From inside in facility quarantine

Nima

What is it like to be in quarantine?

A knock comes on the door. One gets used to a health official with a digital thermometer waiting outside. This happened at least thrice a day.

I am among the 34 Bhutanese quarantined in Tsherim Resort, Paro.  Most are students who had to return home after schools and colleges abroad closed due to covid-19 scare. I had to leave my college and return home immediately after the state government of Tamil Nadu asked all educational institutions in the state to close down.

Coming home this time was a different experience. Airports looked more like a hospital.  Onboard Drukair from Kolkata everyone was wearing a facemask. After landing in Paro, we were taken to the resort. I was reading reports about quarantine and self-isolation, about people in Wuhan and in Milan singing from balconies while in quarantine.

When one is shut-in for two weeks, I find myself doing the same. I read. I look out the window. There is not much else to do anyway. This is my 5th  day of my quarantine. All I do or am allowed to do is open the door for meals and routine health services. If any of us developed Covid-19 symptoms, we are to call health official immediately.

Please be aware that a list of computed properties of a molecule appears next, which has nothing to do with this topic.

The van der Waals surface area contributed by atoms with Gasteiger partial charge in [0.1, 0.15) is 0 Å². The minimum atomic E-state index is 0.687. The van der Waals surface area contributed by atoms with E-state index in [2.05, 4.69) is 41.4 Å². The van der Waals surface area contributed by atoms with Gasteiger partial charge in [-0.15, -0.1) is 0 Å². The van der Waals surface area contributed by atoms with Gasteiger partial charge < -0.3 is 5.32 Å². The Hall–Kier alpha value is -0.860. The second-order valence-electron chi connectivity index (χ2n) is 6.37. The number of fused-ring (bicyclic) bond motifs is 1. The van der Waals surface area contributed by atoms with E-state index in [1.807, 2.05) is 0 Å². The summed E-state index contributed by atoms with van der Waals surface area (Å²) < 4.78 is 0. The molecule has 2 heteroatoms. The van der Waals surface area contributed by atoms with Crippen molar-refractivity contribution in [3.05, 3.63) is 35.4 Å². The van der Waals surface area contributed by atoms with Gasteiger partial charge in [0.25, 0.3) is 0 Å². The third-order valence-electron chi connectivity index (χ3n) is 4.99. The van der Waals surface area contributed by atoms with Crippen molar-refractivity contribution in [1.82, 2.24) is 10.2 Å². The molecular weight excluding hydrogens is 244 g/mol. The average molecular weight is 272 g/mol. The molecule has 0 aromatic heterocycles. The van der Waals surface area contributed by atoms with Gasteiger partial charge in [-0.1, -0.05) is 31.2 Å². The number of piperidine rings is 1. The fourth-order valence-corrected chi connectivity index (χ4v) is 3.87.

Television and the Internet help. I keep myself informed about the situation in the country. But then, I have also come to realise that too much information can be dangerous. Because I flew home from Chennai via Kolkata, I sometimes feel I might have contracted the disease. Worries can make a person weak. One begins to feel unwell.

The more I think about all these things, I do not want to even cough. I am all right but I feel like my breathing fast and short. Battling and winning over panic is important, I know. It ain’t, though. The moment I realise I am thinking too much, I try to read to distract myself. Physical exercises I found the most useful.

I also get frequent calls from home. My mother makes it a point to call me daily. She is in Radhi, Trashigang. Worried, she enquires if I have developed some symptoms. It is comforting to know that she is well informed about the pandemic. I wonder what would happen if those under quarantine were not even able to keep in touch with their family and loved ones. I must thank my government for such arrangements.

It is raining outside. The weather has been like this for some time now.

“The disease is spreading fast. Please keep yourself strong and healthy.” That was my mother on the phone just a while ago.

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